Update March 30, 2017: Following a negative backlash to an unannounced change in WoW 7.2, Blizzard have further tweaked how monsters scale with equipment after level 110.
Before 7.2 monsters scaled with your level, but this change has many players worrying that equipment now means nothing. Blizzard have stepped in and dialled it back a bit.
To start off, damage done by mobs will now not scale up because of your high-end equipment. The scaling change was supposed to stop high-level players thoughtlessly killing everything, it wasn't supposed to make them feel vulnerable, so mobs now do the same damage they always did before.
Additionally, enemy health doesn't scale up quite as drastically, as it shouldn't be a slog for elite players. Elsewhere, they're looking at fixing it so enemies don't immediately scale down when you rip off your breastplate. Here's the post detailing it all.
Interestingly, it turns out this scaling has been live in the PTR since January, but it wasn't until it went live that people began to speak up negatively about it.
Original Story March 29, 2017: WoW game director Ion 'Watcher' Hazzikostas has just confirmed the change on the WoW forums, and he’s had to do so because it wasn’t detailed in the patch notes and had to be discovered by a player. It’s fair to say the WoW community is a little browned off about both of these things.
Posting on Reddit, Jegethy says he found the change when adventuring with three other players with different item levels. They each saw different health values for normal creatures, rares, and elites. “You can confirm this yourself,” he says, in his original post on the WoW forums. “Target a mob at [level] 110 and remove a piece of gear. Its health will immediately drop.”
The responses to Jegethy’s two threads are almost universally negative. On Reddit, reverendball says he “nearly got three-shot by a non-elite shark off the coast of the Broken Shore” despite an item level of 907, and that he doubts the change is intentional. “What’s the point of power (gear) progression if the monsters scale with you?” says Brogas, echoing the sentiments of many on the WoW forums.
Hazzikostas answers these concerns in his response, beginning with a reassurance that “power progression is an essential part of the WoW endgame, and the last thing we want is to undermine that… We absolutely want you to feel overpowered as you return to steamroll content that was once challenging.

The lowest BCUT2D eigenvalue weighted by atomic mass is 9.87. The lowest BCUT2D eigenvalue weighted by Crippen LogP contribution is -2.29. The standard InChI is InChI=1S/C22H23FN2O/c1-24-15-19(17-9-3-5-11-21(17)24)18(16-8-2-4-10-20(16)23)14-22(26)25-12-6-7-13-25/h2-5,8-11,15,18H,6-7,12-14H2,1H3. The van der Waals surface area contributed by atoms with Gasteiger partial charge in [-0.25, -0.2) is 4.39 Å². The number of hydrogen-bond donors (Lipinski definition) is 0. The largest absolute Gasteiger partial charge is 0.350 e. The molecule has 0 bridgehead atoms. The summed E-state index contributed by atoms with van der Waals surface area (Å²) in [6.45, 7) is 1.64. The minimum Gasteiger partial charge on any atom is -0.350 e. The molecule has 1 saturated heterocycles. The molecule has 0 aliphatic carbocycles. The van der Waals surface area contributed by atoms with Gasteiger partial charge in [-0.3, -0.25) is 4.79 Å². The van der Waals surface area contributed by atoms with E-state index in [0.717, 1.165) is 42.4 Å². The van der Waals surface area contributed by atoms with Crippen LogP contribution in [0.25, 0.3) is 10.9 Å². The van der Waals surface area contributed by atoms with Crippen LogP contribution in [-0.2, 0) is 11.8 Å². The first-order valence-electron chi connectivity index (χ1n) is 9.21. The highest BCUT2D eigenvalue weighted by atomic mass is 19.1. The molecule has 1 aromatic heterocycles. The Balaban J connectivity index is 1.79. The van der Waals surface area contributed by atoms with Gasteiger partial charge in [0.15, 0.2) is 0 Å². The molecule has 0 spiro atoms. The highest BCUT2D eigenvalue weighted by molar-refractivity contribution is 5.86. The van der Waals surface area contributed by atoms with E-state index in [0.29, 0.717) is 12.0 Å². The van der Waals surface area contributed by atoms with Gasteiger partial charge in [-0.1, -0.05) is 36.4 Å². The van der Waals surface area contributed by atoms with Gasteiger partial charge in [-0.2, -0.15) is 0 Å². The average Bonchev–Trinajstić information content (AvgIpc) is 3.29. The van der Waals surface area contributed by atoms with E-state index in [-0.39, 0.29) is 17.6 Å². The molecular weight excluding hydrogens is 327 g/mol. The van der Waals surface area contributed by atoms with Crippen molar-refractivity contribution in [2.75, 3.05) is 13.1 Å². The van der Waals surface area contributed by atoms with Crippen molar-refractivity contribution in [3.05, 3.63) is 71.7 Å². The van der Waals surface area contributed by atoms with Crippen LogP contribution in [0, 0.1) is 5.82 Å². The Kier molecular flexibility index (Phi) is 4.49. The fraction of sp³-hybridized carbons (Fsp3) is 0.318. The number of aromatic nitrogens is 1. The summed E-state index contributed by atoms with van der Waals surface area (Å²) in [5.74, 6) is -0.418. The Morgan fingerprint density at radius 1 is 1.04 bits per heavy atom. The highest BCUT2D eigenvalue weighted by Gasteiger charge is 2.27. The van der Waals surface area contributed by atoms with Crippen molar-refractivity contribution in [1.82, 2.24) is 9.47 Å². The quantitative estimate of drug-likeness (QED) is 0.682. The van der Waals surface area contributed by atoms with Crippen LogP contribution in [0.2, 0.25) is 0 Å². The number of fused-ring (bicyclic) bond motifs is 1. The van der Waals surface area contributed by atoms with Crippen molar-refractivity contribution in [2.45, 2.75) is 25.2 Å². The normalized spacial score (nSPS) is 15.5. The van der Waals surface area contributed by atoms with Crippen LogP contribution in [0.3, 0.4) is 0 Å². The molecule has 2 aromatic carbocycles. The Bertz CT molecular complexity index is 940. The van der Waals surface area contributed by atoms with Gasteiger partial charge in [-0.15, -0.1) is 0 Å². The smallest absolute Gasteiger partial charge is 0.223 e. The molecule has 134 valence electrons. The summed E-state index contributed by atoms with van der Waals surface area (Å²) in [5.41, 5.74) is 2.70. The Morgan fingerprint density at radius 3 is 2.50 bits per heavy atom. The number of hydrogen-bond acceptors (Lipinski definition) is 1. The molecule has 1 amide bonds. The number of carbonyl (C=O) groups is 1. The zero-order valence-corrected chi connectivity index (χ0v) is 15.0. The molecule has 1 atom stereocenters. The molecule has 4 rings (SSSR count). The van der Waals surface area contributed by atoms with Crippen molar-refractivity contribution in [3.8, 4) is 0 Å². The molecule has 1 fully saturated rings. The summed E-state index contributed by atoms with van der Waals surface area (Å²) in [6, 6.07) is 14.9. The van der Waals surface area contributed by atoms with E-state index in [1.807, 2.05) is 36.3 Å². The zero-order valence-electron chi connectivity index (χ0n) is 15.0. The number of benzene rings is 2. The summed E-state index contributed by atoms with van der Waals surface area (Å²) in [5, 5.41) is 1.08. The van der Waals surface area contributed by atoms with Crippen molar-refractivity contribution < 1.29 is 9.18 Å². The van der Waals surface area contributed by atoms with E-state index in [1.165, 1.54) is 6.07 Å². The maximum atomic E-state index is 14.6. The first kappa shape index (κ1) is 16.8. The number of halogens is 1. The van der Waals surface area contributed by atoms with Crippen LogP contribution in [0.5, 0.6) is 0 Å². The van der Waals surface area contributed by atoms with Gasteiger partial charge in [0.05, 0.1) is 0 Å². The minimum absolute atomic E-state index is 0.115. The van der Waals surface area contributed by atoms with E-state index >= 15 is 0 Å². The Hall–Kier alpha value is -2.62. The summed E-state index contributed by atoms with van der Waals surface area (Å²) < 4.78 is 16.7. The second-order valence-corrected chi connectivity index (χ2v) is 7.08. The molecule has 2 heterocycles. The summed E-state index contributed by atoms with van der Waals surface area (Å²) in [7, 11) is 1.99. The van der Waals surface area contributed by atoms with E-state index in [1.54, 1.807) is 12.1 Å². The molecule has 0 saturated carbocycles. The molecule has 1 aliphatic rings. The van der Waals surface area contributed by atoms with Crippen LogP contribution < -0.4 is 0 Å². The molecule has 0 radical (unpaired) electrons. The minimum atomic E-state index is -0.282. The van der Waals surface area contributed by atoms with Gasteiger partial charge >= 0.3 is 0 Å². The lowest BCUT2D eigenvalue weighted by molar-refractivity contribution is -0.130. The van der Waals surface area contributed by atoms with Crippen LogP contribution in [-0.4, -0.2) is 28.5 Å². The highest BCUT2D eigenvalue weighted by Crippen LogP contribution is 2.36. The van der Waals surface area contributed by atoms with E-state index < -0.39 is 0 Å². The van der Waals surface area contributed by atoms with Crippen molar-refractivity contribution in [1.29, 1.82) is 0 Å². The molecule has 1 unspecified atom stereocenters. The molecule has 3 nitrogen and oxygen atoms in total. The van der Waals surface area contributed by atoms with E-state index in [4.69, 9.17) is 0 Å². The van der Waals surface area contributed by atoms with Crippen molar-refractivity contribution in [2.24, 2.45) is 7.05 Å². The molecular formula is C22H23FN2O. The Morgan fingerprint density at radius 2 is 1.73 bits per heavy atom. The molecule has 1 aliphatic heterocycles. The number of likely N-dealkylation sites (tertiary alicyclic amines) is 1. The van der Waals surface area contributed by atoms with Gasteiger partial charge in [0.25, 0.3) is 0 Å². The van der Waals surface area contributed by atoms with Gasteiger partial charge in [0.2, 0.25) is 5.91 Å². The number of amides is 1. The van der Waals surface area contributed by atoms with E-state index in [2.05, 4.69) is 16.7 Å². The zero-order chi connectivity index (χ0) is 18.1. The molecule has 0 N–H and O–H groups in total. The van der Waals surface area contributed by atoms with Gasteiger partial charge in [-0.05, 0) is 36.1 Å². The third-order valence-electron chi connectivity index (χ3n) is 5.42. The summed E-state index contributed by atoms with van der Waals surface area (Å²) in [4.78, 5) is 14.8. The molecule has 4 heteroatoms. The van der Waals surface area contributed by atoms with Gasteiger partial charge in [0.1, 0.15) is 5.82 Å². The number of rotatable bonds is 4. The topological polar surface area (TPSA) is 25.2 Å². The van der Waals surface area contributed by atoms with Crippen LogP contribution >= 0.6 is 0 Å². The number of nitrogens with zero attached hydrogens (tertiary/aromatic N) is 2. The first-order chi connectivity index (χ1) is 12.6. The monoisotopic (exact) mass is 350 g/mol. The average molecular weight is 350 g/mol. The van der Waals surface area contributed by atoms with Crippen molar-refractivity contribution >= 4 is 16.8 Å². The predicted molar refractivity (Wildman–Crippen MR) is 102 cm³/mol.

“But there’s a threshold beyond which the game's core mechanics start to break down. When someone trying to wind up a 2.5 sec cast can't get a nuke off against a quest target before another player charges in and one-shots it, that feels broken. And even for the Mythic-geared bringer of death and destruction, when everything dies nearly instantly, you spend more time looting corpses than you do making them. You spend an order of magnitude longer traveling to a quest location than you do killing the quest target. You stop using your core class abilities and instead focus on spamming instants to tap mobs as quickly as possible before they die.
“Our goal is basically to safeguard against that degenerate extreme.”
Hazzikostas admits that, based on player feedback, they may have got the numbers wrong, but the change to power scaling is a deliberate one, intended to “smooth out [the] progression curve” against world monsters to avoid the problems he mentions. So don't expect it to be walked back, but do expect some tuning: “The scaling may be too steep, and the fact that unequipping a piece of gear can ever be helpful is a bug in the system. We'll be looking into making changes to correct this in the very near future.”
Hazzikostas wraps up with “the natural question” of why the change wasn't in the patch notes. “It was not to be deceptive,” he says, but Blizzard wanted players to “first experience the change organically. Your feedback and reactions and first impressions of the system are more useful in this particular case when they are not skewed by the experience of logging in and actively trying to spot the differences. Thank you for that, and I look forward to continued discussion.”